One of the main objections is all of the travel involved. Some people feel players are simply getting tired out by travelling thousands of miles around the globe. This is one argument I disagree with right away, especially the way travelling is handled these days. Players are basically picked up from their front doors and pampered from the start of the trip to the finish with everything in between being first class including flights, private coaches, and hotels.
I’ve toured the world quite a bit and have flown from Canada to Tokyo, to Singapore, to Bangkok, to Phuket, to Osaka, Japan, back to Tokyo, and then home to Toronto all within 10 days without feeling any ill effects. I’ve also headed from Toronto to Heathrow back to Vancouver and down to Australia all in one shot, so that’s something I just don’t buy. However, I will admit players are sometimes expected to sign autographs and give interviews right after landing.
If there are any downfalls to overseas friendlies they are the competition level and the risk of injury. Most clubs, such as Arsenal, will be playing to packed stadiums on their travels, but they won’t actually be facing elite opposition. This isn’t a problem if you’re just trying to get players into game shape, but if you’re trying to evaluate their talent it makes things difficult. To properly evaluate if a young player can handle the rigours of the Premier League, you have to see them in action against fellow Premier League teams.
It’s all fine and dandy that your players may shine against some of the inferior Asian or African clubs for example, and this is no disrespect to them, but this isn’t the level of competition they should be preparing themselves for week in and week out. Scoring a hat trick against a Malaysian XI doesn’t really mean much and it’s hard for managers to get a true read on players in these types of friendlies. Of course, there’s also always the chance somebody from one of these clubs is trying to make a name for himself and that could lead to a serious injury.
Arsenal know all about pre-season injuries as they lost Jack Wilshere for the entire 2011/12 season due to an injury he picked up in a game against the New York Red Bulls last July. Wilshere is still out of the line-up and manager Arsene Wenger recently admitted that he still doesn’t have a clue when the young English international will be returning. However, that injury was picked up right at home at the Emirates. Of course, these faraway football tours are taken to help build revenue. But in reality, the English Premier League is already so popular and these tours aren’t really necessary.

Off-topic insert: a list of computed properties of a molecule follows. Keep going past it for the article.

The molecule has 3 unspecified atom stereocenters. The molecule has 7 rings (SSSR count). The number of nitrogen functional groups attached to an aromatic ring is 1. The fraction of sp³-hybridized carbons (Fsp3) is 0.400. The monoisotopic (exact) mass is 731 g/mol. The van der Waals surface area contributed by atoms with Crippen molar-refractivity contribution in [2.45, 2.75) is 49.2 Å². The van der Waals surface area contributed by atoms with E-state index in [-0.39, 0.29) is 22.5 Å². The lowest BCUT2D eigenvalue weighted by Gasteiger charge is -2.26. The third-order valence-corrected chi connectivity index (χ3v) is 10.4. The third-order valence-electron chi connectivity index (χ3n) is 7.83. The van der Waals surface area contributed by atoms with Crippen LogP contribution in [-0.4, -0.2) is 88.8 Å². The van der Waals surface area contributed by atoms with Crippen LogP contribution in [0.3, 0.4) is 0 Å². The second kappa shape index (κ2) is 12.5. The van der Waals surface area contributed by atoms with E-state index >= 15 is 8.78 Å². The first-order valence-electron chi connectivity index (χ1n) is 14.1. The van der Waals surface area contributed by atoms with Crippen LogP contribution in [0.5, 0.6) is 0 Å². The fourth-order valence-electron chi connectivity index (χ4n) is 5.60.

Perhaps the pre-season would be better spent in Britain with teams trying to get to know each other as well as their managers’ systems and tactics. Most clubs have added several new players during the off season and this time might be better put to use with a lot of training sessions and preparations for the EPL season. If you’re playing other Premier League or top competitive European sides while on a tour, these games can be seen as helpful, but there’s not really any need to travel to China to do it other than money.
And believe me; money is being made by most of these clubs. A prime example was a game between Liverpool and Toronto FC in Canada on July 21. People paid close to £100 to see a weakened Toronto side against a Liverpool squad that was without Pepe Reina, Glen Johnson, Stewart Downing, Steven Gerrard, Andy Carroll, Luis Suarez, Craig Bellamy, Martin Kelly, Jordan Henderson, Sebastian Coates, and newcomer Fabio Borini. In fact 16-year-old Jordan Ibe was in the Reds starting line-up. I don’t see any problem with playing youngsters to give them experience and evaluate them, but it’s a little steep to be asking that type of money to see them play in what is really nothing more than a training session game.
Those who criticize these tours point to jet lag, several time-zone changes, foreign food and weather climates, and endless public relations duties as reasons players don’t get anything out of the trips. They also point out to the fact that not all of the players go on the trips anyway, so proper training can’t be achieved until the teams make it back to England. For instance, new signings Olivier Giroud and Lukas Podolski are still in London along with Robin van Persie, Laurent Koscielny, Per Mertesacker, Bacary Sagna and Tomas Rosicky. So how are Podolski and Giroud expected to learn Wenger’s systems and bond with teammates when they’re not with the team?
However, football clubs are entitled to expand their exposure and make money while doing it. But is the sport being compromised and are players being put at some type of risk when teams make millions of pounds by playing meaningless friendlies? On the positive side, some people feel that training in warmer climates is quite beneficial and these trips allow the players to bond with each other.
How do you feel about pre-season football tours in faraway, foreign lands. Are they worth it or should teams stay at home and prepare for the season with more training sessions?
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